Check out our newest additions to the LU Department of Theatre Arts Productions digital image collection. We just loaded in images from the adaptation of Machiavelli’s The Mandrake, which was written by Timothy X. Troy and directed by Kathy Privatt.
What do these two topics have in common? The LU Digital Image Collections!
The Bartered Bride images from the Theatre Department production were recently added to the LU Theatre Depatrment Productions collection. You can look at the images from Bartered Bride and many other productions by selecting a title from the drop down menu or you can just browse the collection to see the wonderful work of our students, facutly and staff.
We also added a new book to our Selections from Special Collections. Ancient Peruvian Art: Sculpture first published in 1937 is made available with the permission of the National Museum of Peru. This book has some wonderful images of Peruvian sculpture that you can browse from your own computer.
If you thought that Google was so busy digitizing every book they can get their hands on that they couldn’t be working on any other major projects you will be surprised to hear that they have been working with some major museums to bring you Google Art Project.
Explore museums from around the world, discover and view hundreds of artworks at incredible zoom levels, and even create and share your own collection of masterpieces.
Students from Professor Garth Bond’s fall-term English 527: History of the Book class will be exhibiting their term projects in the Mudd Library. The exhibit opens Thursday, January 20, 2011 at 4:30pm. Come join us for refreshments and interesting conversation about the research the students have done on books housed right here in the Mudd.
The Visual Resources Library just added 36 images for the Department of Theatre Arts Fall 2010 performance of Into The Woods. You can find them in the Lawrence University Department of Theatre Arts Productions digital image collection. Select the production name from the drop down. You may find other productions that you are interested in looking at while you’re at it!
We have digitized images from some really cool old books for the English 527 History of the Book students. You can find them in the Selections from LU Special Collections digital image collection. The students have written abstracts about their research that you can find in the item descriptions for their book selections. Have fun!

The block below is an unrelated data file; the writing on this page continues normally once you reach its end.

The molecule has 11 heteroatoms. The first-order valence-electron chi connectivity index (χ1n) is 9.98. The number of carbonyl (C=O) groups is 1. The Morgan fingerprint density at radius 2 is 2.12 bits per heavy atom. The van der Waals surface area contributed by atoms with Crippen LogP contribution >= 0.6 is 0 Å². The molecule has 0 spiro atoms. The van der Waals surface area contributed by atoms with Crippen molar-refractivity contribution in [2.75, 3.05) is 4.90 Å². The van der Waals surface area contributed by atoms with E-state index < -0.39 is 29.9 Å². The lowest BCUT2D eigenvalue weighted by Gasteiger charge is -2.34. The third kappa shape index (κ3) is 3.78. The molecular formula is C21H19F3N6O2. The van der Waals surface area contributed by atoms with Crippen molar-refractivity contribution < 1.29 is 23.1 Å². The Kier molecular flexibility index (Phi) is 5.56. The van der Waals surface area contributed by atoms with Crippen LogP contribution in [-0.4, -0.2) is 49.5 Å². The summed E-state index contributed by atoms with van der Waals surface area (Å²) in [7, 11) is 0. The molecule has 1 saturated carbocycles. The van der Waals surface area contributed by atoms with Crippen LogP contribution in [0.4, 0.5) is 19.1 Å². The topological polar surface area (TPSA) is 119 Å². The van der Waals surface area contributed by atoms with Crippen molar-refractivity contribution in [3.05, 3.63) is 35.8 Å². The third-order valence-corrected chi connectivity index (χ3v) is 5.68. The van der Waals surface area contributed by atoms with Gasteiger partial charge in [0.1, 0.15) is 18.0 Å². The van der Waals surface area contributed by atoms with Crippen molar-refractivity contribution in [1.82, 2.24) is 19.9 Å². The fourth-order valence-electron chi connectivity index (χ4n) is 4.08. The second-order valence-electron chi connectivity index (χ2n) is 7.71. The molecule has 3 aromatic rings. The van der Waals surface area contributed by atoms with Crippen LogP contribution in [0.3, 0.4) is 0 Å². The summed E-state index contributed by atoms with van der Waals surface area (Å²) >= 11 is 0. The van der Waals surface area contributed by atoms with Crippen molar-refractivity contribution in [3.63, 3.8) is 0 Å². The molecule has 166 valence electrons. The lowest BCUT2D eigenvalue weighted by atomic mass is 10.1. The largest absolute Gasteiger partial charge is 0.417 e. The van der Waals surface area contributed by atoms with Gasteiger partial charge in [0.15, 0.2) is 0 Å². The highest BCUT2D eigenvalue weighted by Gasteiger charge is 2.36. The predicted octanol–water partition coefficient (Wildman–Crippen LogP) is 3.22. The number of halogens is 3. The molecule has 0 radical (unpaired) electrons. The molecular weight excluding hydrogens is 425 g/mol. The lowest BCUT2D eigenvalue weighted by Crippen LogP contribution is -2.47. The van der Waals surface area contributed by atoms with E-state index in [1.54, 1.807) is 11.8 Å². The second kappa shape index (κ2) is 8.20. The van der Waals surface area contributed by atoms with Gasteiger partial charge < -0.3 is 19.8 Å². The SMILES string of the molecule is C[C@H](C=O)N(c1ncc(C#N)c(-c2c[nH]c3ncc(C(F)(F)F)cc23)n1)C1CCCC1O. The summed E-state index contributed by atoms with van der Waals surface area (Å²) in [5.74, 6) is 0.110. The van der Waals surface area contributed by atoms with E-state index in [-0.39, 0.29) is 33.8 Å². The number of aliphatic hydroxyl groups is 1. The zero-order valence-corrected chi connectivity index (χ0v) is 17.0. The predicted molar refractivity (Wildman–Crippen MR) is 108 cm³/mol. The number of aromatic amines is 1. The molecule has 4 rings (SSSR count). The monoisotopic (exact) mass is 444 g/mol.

“Lover of Ugly Little Dogs.” Need a good Epitaph for that cardboard gravestone you are planting on your lawn this Halloween? Looking for a long lost relative? Check out the web site Find A Grave where you can find millions of cemetery records and some interesting pictures of gravestones.
Need an image for the article you are writing but don’t have time to find the image and seek permissions? Like other faculty at Lawrence, you may find what you are looking for in ARTstor. There are over 10,300 images available for academic publishing, free of charge, and coypright cleared.
“Images for Academic Publishing (IAP) seeks to facilitate scholarship in the arts by reducing the costs associated with publishing images in academic journals and similar publications. Image providers participating in IAP have supplied publication-quality images and agreed to make them available free-of-charge for use in scholarly publications.”
To read more about this from ARTstor you can go to their information page at:
If you are interested in IAP, and would like help using ARTstor please contact Colette at: firstname.lastname@example.org
“Duke University Libraries has launched an online digital collection of about 5,000 photographs shot primarily in China between 1917 and 1932. The photographs were taken by Sidney Gamble, the grandson of Procter and Gamble co-founder James Gamble, and provide a glimpse into daily life unlike any other photographs from this period. A sociologist, China scholar, and avid amateur photographer, Gamble travelled extensively in China from Liaoning province in the northeast to Guangdong province in the south and to the western edge of Sichuan province along the border of Tibet. The photographs came to light when Gamble’s daughter, Catherine Curran, discovered the collection at the family’s home. She gave the entire collection to Duke in 2006, just before her death.”